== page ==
Hummer on the double national champions | Evening Star

ARLINGTON, Texas – “It’s been a ride.”

It’s unlikely anyone will argue with AJ Hummer after hearing about his final weeks playing wheelchair basketball.

Hummer and the rest of the USA U23 team traveled to Mexico for the International Wheelchair Basketball Federation Zonal Championships and finished in the top two to earn a spot at the World Championships.

Then it was back to Texas-Arlington, where Hummer and Mavericks — aka the “Movin’ Mavs” — repeated as national champions, beating arch-nemesis Alabama as they held the tournament.

“It was cool that this was my first experience in the United States,” Hummer said. “Playing for Team USA at the developmental level and then coming back here and winning the college championship at UTA, you can’t write a better story than that.

“It was special. This one meant more than last year, and last year was quite special, being my first national championship.

Hummer, from Waterloo, is the son of Jim Hummer and grandson of Dale Hummer, both former DeKalb football coaches. He’s happy to take a well-deserved deep breath after his own version of March Madness.

He is in his fourth year at Texas-Arlington as a specialist in marketing and business management. He’ll be back for a year to complete his degree and one more year of basketball, though he’s eligible for two more with the extra year given to athletes because of COVID.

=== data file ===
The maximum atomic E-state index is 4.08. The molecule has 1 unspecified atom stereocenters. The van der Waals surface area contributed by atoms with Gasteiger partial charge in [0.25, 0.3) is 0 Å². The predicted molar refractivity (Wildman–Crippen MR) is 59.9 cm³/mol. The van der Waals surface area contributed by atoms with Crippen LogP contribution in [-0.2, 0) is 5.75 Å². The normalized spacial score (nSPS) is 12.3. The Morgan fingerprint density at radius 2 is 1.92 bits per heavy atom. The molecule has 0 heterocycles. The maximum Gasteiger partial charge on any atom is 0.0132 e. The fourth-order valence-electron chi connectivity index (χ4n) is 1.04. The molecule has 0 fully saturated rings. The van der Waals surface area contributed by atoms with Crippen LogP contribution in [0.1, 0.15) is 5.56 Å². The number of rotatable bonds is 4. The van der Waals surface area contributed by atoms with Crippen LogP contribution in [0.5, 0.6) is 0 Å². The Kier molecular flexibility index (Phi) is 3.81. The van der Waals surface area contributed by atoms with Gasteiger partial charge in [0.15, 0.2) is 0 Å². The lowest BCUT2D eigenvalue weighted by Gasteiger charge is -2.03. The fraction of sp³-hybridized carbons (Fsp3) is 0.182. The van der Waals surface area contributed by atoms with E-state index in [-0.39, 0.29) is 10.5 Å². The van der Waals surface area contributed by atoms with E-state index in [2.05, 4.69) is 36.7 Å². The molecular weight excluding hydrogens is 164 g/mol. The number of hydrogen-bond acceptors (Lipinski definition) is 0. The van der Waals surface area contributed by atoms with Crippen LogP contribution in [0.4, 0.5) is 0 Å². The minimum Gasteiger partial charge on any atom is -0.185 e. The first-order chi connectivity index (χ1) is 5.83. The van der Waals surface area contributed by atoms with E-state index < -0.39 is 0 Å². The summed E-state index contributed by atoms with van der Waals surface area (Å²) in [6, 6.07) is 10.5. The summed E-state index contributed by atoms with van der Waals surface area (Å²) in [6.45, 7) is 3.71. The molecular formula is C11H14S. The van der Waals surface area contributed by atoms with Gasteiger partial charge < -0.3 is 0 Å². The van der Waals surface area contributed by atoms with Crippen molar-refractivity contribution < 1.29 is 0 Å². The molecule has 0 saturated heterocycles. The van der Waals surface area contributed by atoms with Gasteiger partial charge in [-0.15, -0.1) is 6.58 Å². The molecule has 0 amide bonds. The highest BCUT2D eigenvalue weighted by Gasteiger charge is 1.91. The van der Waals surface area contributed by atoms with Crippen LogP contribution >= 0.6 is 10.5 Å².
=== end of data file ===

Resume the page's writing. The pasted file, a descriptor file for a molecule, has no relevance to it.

“I’m coming back for one more season and I hope to do the same again,” he said.

His most recent odyssey began with the IWBF tournament in Playa del Carmen, Mexico, where matches were played away.

“They had a blanket on it, but we’re playing outside in Mexico where it’s pretty hot,” AJ Hummer said.

“The last match was canceled due to rain. There was water everywhere on the pitch. As we were first in the tournament all the way, we technically ended up winning. Both teams in the championship game (the United States and Brazil) qualified for the (world) championships. »

This tournament will take place in September in Phuket, Thailand. It was originally scheduled for Chiba, Japan in June, but was changed due to COVID concerns in Japan.

Then he was back home to fight for the college title. UTA won the title a year ago by beating host Alabama. The Mavs beat the Crimson Tide in the teams’ first two meetings this year before Alabama won the third.

“You know they were coming for our necks. To be able to beat them again was really cool,” Hummer said.

In the semi-finals, UTA came back from a 17-point deficit to defeat Wisconsin-Whitewater. The Movin’ Mavs were also down double digits in the first half against Alabama.

“Just getting into the championship was quite difficult,” he said. “It gave us all the confidence in the world. We’re down 17 and we come back and beat them. We don’t worry about anything in the league game.

Hummer said he started playing wheelchair basketball at age 8 at Turnstone in Fort Wayne. He played for a team in Indianapolis during his last two years of high school before signing with Texas-Arlington.

Wheelchair basketball is not that different.